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There's a lot of buzz about the script reading for the raucously funny The Hand Job on Sunday at the Rollins Theatre with Bill Hader, Colin Hanks, Jessica Alba and others. But earlier during the conference, AFF held another, quieter script reading on Friday in the stuffy little Maxmillian Room at the Driskill. What for? By Way of Helena, a twisty western revenge thriller as yet to be produced. 

Earlier in the day, screenwriter Matt Cook participated in the Black List panel, as his screenplay for By Way of Helena was voted one of the best unproduced screenplays of 2009 on The Black List. Immediately following, Black List founder Franklin Leonard introduced Cook for a reading of his script.  Helping Cook was an eclectic mix of well known and lesser known actors.  The entire lineup at the front of the room, in order, was Cook, Jason Newman (Silas, Clem), Lauren Wolf (Maria), Richard Dillard (Saul, Governor Ross), Yesenia Garcia (Marisol), DB Sweeney (David), Jeff Fahey (Abraham), Savannah Welch (Naomi), Karl Anderson (Isaac), Shannon McCormick (George) and John Spong (Narrator).

AFF 2010 Review: Dog Sweat

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Iranian cinema is not known for taking on complex social issues, particularly those that challenge the current regime's restrictive expectations. Somehow, Dog Sweat was filmed and has reached international audiences. Maryam Azadi's debut script features six young Iranians with intertwined lives struggling to reconcile their not-so-conservative longings with contemporary Tehran realities just prior to the 2009 elections.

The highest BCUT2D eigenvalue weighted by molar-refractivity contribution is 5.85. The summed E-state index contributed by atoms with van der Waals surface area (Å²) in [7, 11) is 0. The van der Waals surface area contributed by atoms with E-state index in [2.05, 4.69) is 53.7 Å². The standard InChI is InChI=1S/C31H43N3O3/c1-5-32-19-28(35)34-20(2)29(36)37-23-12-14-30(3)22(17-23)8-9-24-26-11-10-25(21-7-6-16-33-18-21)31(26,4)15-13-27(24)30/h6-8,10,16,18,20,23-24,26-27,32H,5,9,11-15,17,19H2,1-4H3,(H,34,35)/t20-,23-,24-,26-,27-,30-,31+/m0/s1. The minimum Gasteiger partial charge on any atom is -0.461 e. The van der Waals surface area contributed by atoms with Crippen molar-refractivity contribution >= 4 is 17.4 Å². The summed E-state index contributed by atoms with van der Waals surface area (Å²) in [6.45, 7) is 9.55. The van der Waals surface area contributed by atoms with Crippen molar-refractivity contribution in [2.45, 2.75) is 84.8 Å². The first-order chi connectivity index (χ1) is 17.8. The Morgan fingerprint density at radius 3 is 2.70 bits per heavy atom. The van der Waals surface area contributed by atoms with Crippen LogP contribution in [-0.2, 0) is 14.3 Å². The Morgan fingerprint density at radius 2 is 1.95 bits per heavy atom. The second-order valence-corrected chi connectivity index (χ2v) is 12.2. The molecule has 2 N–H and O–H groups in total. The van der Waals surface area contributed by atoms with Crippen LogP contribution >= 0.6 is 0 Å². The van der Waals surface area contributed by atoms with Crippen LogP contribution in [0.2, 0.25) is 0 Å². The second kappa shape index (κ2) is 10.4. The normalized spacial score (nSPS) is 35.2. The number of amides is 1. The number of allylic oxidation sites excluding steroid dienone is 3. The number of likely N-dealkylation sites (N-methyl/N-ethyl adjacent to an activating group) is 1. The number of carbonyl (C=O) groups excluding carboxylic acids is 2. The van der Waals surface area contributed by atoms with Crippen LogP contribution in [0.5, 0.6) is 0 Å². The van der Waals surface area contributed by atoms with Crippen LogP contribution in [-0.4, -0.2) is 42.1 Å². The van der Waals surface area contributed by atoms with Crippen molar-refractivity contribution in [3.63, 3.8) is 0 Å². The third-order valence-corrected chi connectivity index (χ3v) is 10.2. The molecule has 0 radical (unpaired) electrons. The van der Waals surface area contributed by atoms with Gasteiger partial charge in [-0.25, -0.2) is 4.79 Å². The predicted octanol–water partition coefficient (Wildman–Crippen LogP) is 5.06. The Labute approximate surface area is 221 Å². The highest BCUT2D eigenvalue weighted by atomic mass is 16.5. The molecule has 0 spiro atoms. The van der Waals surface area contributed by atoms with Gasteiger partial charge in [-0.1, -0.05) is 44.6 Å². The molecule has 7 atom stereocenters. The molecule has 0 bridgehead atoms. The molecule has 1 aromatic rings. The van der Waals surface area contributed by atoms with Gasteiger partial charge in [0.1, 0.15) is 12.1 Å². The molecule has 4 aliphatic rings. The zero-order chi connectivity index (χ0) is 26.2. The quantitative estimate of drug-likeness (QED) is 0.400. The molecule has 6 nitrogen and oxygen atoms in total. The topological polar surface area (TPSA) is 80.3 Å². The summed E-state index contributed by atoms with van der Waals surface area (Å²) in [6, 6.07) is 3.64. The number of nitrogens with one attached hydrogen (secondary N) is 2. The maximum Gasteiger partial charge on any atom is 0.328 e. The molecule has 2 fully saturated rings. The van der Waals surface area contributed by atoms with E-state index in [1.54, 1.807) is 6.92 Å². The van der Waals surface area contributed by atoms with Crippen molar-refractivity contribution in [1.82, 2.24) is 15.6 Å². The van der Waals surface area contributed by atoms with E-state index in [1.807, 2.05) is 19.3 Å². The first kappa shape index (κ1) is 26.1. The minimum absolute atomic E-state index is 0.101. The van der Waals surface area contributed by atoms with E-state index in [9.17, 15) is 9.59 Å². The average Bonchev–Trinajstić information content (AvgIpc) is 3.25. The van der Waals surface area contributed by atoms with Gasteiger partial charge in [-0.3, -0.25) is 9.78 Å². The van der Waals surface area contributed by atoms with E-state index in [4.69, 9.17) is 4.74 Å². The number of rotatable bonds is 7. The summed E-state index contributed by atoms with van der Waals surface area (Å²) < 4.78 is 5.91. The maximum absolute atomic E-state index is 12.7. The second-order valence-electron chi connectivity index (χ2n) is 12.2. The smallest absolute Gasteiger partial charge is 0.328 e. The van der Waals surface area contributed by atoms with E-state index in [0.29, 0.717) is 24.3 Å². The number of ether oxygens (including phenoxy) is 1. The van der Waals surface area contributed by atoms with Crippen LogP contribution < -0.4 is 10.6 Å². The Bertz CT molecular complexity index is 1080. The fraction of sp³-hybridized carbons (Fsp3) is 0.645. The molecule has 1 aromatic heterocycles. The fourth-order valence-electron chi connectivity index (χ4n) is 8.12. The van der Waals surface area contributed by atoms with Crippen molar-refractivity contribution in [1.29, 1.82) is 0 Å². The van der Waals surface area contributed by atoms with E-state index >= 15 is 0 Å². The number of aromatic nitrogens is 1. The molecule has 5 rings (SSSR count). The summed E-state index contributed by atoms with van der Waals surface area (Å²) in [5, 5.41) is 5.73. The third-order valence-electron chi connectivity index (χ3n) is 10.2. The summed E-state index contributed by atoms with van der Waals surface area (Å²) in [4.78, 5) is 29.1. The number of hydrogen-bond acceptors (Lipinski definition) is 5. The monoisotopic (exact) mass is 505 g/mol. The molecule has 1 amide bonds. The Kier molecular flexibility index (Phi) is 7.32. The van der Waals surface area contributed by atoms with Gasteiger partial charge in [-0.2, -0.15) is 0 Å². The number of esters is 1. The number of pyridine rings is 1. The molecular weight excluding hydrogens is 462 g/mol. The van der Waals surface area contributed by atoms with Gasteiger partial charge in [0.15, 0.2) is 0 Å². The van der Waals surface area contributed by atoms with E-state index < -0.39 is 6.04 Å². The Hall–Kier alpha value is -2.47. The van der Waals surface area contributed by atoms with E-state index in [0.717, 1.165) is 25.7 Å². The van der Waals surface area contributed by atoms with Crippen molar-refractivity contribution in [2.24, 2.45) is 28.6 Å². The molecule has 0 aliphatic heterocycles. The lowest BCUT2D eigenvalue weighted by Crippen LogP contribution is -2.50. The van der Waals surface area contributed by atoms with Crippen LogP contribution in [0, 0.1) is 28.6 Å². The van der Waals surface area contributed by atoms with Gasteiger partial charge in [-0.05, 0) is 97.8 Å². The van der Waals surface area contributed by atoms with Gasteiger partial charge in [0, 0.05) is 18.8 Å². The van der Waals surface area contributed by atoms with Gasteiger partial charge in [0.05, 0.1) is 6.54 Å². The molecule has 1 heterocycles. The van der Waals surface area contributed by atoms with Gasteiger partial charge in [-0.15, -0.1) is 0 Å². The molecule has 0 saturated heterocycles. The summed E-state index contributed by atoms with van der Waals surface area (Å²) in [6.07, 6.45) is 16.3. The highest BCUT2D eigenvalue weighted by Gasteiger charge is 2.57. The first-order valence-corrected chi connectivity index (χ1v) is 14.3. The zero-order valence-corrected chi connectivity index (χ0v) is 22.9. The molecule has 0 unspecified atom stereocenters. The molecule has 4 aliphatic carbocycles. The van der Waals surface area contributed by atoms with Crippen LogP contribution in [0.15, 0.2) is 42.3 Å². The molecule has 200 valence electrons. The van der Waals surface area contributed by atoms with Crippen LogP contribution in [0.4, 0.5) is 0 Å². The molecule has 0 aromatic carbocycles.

Shot clandestinely throughout Tehran, Dog Sweat opens with Homan, Massoud, and Hooshang getting drunk while arguing the value of Johnnie Walker whiskey and contemplating some unusual tactics they'd employ if America invades, unequivocally establishing Dog Sweat as a very different film than the usual Iranian fare that makes it to American shores. Each character is at a crossroads, following one's heart's desires or cowing to societal pressures. The consequences aren't minor; these are criminal acts in Iran, and as each character makes their choice, there is no turning back.

Massoud is more concerned about where to get liquor, be it Johnny Walker Blue or home brewed "dog sweat." Hooshang enjoys spending all his free time with Homan, but considers the trappings of marriage as a means to finding freedom. Counterpoints to these young men are Katie, Katherine and Mahsa -- a self-proclaimed feminist hiding her affair, a shy girl who just wants to "have fun" with Kate's brother, and an aspiring singer who could be arrested for even attempting to fulfill her dream.